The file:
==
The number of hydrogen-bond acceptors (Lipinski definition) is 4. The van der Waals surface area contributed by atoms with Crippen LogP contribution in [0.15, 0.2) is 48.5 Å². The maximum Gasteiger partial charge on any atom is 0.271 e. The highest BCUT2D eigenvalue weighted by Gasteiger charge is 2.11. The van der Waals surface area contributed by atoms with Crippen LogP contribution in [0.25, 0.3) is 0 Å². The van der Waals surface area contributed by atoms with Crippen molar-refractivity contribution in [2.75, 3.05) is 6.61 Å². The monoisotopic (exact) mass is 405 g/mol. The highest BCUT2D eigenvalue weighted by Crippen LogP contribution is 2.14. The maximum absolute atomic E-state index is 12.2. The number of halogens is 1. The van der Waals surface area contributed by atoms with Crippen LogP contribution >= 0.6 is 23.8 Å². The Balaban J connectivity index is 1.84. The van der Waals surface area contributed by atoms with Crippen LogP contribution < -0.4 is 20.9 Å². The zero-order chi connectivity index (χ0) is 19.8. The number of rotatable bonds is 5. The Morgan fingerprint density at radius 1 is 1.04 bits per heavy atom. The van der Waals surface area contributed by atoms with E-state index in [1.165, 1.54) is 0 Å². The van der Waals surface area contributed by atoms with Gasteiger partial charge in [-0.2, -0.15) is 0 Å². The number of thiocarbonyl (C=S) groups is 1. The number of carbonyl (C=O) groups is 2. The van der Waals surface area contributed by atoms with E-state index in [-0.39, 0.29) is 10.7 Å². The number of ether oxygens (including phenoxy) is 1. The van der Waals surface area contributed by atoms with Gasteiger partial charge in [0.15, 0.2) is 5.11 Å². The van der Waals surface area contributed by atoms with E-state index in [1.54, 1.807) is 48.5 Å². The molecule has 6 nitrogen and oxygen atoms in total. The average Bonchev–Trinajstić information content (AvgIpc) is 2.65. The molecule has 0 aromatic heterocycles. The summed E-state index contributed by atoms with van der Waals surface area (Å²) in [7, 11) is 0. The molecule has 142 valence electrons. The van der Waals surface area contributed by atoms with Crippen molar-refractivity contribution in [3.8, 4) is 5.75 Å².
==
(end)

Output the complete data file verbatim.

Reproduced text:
The number of hydrogen-bond acceptors (Lipinski definition) is 4. The van der Waals surface area contributed by atoms with Crippen LogP contribution in [0.15, 0.2) is 48.5 Å². The maximum Gasteiger partial charge on any atom is 0.271 e. The highest BCUT2D eigenvalue weighted by Gasteiger charge is 2.11. The van der Waals surface area contributed by atoms with Crippen LogP contribution in [0.25, 0.3) is 0 Å². The van der Waals surface area contributed by atoms with Crippen molar-refractivity contribution in [2.75, 3.05) is 6.61 Å². The monoisotopic (exact) mass is 405 g/mol. The highest BCUT2D eigenvalue weighted by Crippen LogP contribution is 2.14. The maximum absolute atomic E-state index is 12.2. The number of halogens is 1. The van der Waals surface area contributed by atoms with Crippen LogP contribution >= 0.6 is 23.8 Å². The Balaban J connectivity index is 1.84. The van der Waals surface area contributed by atoms with Crippen LogP contribution < -0.4 is 20.9 Å². The zero-order chi connectivity index (χ0) is 19.8. The number of rotatable bonds is 5. The Morgan fingerprint density at radius 1 is 1.04 bits per heavy atom. The van der Waals surface area contributed by atoms with E-state index in [1.165, 1.54) is 0 Å². The van der Waals surface area contributed by atoms with Gasteiger partial charge in [-0.2, -0.15) is 0 Å². The number of thiocarbonyl (C=S) groups is 1. The number of carbonyl (C=O) groups is 2. The van der Waals surface area contributed by atoms with E-state index in [-0.39, 0.29) is 10.7 Å². The number of ether oxygens (including phenoxy) is 1. The van der Waals surface area contributed by atoms with Gasteiger partial charge in [0.15, 0.2) is 5.11 Å². The van der Waals surface area contributed by atoms with E-state index in [1.54, 1.807) is 48.5 Å². The molecule has 6 nitrogen and oxygen atoms in total. The average Bonchev–Trinajstić information content (AvgIpc) is 2.65. The molecule has 0 aromatic heterocycles. The summed E-state index contributed by atoms with van der Waals surface area (Å²) in [7, 11) is 0. The molecule has 142 valence electrons. The van der Waals surface area contributed by atoms with Crippen molar-refractivity contribution in [3.8, 4) is 5.75 Å².